Cloudy with a Chance of Meatballs Review for Nintendo Wii

Cloudy with a Chance of Meatballs Review for Nintendo Wii

As the summer comes to a close, the weather is changing from bad to worse. Columbia Pictures has it raining produce, and Ubisoft now brings us their latest game in support of the movie, Cloudy with a Chance of Meatballs. Does this Wii adventure build the perfect storm for fans of the 3D, animated flick, or is this sauce in need of a bit more spice?

Cloudy with a Chance of Meatballs screenshot

Considering the premise, folks probably shouldn’t go into this game expecting too much in terms of story. The dialogue is sparse and generic, but it’s also a comfortable fit for the game’s mission-based structure.

Cloudy with a Chance of Meatballs is broken up into 20 separate levels, each lasting roughly 15-20 minutes, give or take. The brief nature of missions makes it an easy game to pick up and play, and the gameplay is straightforward and well-crafted.

You play as a scientist named Flint, the creator of the Flint Lockwood Diatonic Super Mutating Dynamic Food Replicator – FLDSMDFR for short. The FLDSMDFR is actually the source of all your troubles throughout the game, and each mission has you chopping, melting, punching, and generally combating food that’s raining from the skies. The game has a sort of Zombies Ate My Neighbors (SNES) vibe to it, and the level design, though completely linear in nature, is also reminiscent of that quirky LucasArts classic.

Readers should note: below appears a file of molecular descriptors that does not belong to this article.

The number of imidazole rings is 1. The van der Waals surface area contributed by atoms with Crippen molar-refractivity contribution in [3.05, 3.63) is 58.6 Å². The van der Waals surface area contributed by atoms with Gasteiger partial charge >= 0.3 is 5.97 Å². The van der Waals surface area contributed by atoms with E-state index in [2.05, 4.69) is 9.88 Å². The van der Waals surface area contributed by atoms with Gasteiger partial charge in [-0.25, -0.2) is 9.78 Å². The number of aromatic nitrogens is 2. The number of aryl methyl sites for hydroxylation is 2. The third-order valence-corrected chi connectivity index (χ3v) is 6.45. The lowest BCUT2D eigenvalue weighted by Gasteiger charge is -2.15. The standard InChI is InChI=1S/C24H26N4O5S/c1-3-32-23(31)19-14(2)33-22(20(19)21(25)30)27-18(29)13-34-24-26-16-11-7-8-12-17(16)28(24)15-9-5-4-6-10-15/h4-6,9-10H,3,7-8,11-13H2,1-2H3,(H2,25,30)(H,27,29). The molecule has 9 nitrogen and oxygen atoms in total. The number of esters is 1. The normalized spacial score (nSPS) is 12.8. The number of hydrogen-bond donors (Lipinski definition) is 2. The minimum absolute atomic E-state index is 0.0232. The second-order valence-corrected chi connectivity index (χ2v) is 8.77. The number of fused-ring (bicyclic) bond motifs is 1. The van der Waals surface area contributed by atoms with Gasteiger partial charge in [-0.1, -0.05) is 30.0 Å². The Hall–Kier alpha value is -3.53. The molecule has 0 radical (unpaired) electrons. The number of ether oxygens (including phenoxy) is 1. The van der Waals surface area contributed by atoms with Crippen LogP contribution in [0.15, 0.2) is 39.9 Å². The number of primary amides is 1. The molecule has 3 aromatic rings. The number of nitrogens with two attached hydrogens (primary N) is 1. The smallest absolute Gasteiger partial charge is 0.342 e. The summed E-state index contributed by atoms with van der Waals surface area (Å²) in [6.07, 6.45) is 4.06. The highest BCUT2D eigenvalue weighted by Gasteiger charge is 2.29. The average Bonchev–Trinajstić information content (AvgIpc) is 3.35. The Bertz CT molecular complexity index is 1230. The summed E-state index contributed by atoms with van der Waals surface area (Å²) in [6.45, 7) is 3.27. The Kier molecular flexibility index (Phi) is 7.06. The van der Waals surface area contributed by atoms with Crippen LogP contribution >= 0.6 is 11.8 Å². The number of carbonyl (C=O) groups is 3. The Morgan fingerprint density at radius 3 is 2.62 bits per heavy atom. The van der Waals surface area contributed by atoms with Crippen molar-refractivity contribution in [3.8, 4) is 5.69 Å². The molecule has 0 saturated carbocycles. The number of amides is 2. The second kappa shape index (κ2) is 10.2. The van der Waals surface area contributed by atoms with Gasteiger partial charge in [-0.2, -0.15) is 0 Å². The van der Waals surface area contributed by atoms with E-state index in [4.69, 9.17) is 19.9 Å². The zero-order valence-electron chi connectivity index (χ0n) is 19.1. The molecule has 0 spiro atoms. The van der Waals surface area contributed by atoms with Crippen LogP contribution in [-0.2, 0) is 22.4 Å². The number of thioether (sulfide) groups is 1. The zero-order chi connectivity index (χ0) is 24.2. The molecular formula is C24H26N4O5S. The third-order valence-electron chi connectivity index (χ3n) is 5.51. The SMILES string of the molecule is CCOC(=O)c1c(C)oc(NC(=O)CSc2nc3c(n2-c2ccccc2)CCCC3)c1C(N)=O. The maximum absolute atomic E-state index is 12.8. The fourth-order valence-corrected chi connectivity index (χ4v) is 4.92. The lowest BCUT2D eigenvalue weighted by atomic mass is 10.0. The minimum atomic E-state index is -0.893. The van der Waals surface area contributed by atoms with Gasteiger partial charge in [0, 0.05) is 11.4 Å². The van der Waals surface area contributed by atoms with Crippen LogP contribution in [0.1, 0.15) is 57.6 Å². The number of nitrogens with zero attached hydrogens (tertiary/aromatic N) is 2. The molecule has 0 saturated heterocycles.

The controls are very straightforward, making use of both the Wii Remote and Nunchuk. The analog stick moves your character, A to jump, and B to use whatever utensil you’ve got handy. You can switch out utensils later on in the game using the Z-trigger, but each level uses a predetermined set of tools.

Handling Flint feels tight and comfortable, and movement and collision detection are pretty spot on. Throughout a given level, you’ll be required to melt giant scoops of ice cream, chop broccoli or slice over-sized gummy bears who will attempt to lop off chunks of your health by dashing into you.